The decision to cancel daily service between Philadelphia and Tel Aviv has come as surprise to more than a few industry observers. Let’s take a look at the questions being asked and the airline’s explanation.
First let’s get the grand conspiracy out of the way. American is being influenced by some oneworld alliance partners as has been suggested by Israeli media. The facts are the alliance partners Qatar Airways has a stake in IAG which has both airlines serving Tel Aviv. Delta also has alliance partners that are not favorably disposed to Israel and its service to Tel Aviv is not being challenged. So there is no grand conspiracy.
We then posed some questions to American Airlines to get their side of the story. All italics are from American Airlines.
Is there anything in this decision about the way TWA left the market that puts AA at risk? After all, AA cancelled TWA’s most profitable route from JFK to TLV. I understand AA paid $15.5m to former TWA employees in TLV – is that correct or not? Was that the end of the lawsuit?
American Airlines acquired the assets of TWA on April 10, 2001. This transaction allowed American to choose the assets it wanted across the TWA Company. American chose not to purchase the assets of TWA in Israel which therefore remained the responsibility of TWA, the debtor. American Airlines, and by extension US Airways, has never had any involvement in a legal case in Israel relating to TWA. Any claims by former TWA employees are completely unrelated to us as a company.
There are reports that when the PHL-TLV flight was launched it was “quickly becoming one of the airline’s most popular international routes for both customers and air cargo shippers including the pharmaceutical industry.” (Source) We understand the US-Israel market is only 2,000 people each way per day and PHL offered only 20% O&D. Why would AA not consider starting JFK-TLV? Why after so many years of service is the PHL-TLV route not profitable now? If it wasn’t profitable why it was kept running for so long?
American Airlines canceled this route solely because of poor financial results. Over the last year, the route lost more than $20 million. In fact, the route has not made an annual profit since it was started in 2009. Some international routes require an investment of resources until they stabilize and begin to demonstrate growth, but the revenue demand for our flights to Tel Aviv could never overcome the substantial costs.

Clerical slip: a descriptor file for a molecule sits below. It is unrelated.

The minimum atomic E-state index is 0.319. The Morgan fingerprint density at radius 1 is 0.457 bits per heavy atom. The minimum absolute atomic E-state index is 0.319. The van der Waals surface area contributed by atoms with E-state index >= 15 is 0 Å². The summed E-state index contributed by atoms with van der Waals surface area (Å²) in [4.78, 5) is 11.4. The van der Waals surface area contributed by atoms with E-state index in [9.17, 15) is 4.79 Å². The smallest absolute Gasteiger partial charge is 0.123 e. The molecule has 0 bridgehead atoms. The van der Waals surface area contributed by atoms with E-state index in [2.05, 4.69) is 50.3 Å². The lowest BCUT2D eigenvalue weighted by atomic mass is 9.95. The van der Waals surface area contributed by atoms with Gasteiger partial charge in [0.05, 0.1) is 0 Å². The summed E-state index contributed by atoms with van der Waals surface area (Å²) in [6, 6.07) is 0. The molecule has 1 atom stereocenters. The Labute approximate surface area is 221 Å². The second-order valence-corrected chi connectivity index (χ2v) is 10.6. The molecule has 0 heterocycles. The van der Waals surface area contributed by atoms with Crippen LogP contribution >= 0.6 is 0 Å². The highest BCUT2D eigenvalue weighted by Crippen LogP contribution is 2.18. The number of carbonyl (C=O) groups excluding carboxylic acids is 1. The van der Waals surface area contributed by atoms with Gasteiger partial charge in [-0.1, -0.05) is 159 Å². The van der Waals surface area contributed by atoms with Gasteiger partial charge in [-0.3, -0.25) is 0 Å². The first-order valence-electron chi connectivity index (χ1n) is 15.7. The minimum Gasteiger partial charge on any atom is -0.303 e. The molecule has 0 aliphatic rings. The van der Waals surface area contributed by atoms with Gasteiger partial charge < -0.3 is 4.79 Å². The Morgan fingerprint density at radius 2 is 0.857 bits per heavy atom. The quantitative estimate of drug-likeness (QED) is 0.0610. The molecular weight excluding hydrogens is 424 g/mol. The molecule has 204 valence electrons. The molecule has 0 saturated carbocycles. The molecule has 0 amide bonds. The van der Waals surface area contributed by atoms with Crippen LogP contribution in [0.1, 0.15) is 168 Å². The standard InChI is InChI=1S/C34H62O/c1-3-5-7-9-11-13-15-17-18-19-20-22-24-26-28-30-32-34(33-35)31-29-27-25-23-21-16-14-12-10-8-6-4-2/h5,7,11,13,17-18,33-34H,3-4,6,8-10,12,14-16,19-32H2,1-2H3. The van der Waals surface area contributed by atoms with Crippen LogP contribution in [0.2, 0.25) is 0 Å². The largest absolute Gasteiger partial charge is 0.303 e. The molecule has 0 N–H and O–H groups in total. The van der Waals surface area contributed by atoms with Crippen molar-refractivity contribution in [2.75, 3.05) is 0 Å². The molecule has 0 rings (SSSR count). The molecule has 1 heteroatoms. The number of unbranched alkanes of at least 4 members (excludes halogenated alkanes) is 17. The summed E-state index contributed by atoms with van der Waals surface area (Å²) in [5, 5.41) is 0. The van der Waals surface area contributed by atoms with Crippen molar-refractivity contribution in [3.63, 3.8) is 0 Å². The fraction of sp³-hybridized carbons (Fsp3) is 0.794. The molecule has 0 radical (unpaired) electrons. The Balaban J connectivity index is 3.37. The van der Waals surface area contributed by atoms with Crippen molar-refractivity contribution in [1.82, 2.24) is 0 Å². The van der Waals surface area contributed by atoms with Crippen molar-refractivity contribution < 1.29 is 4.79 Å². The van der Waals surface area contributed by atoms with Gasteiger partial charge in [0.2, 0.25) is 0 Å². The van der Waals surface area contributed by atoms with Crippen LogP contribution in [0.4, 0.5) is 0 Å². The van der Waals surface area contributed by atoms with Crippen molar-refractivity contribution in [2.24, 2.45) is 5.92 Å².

There are a lot of different factors that determine the overall success of a route. Load factor is not the only way, nor the best way, to judge a route’s performance. We also look at overall demand and the fares customers are willing to pay on that route. In the case of PHL TLV, a number of factors have resulted in poor financial performance.
We looked at putting new aircraft on the route and moving service to another hub, but even with current fuel prices, the options were not deemed viable. We’ll certainly continue to monitor the viability of reinstating TLV service and will evaluate future opportunities as we bring in new aircraft to the fleet and our network evolves. At this time, we do not anticipate restarting service to Tel Aviv in the near future.
The PHL TLV route has never been profitable for our airline. We want to give every route the chance to succeed, and we gave it a fair shot, but at a certain point, no matter how much we want to serve a particular route; we have to make the right decision for our business.
Therefore it seems the decision is one based on airline economics. Routes come and go. US Airways had route authority for Philadelphia-Shanghai and never used it. Imagine what that route would have cost to operate and what its business case would look like now? As a business focused on making profits and de-risking its operations, airlines actively seek niches they can exploit. American is simply following a well-trodden path.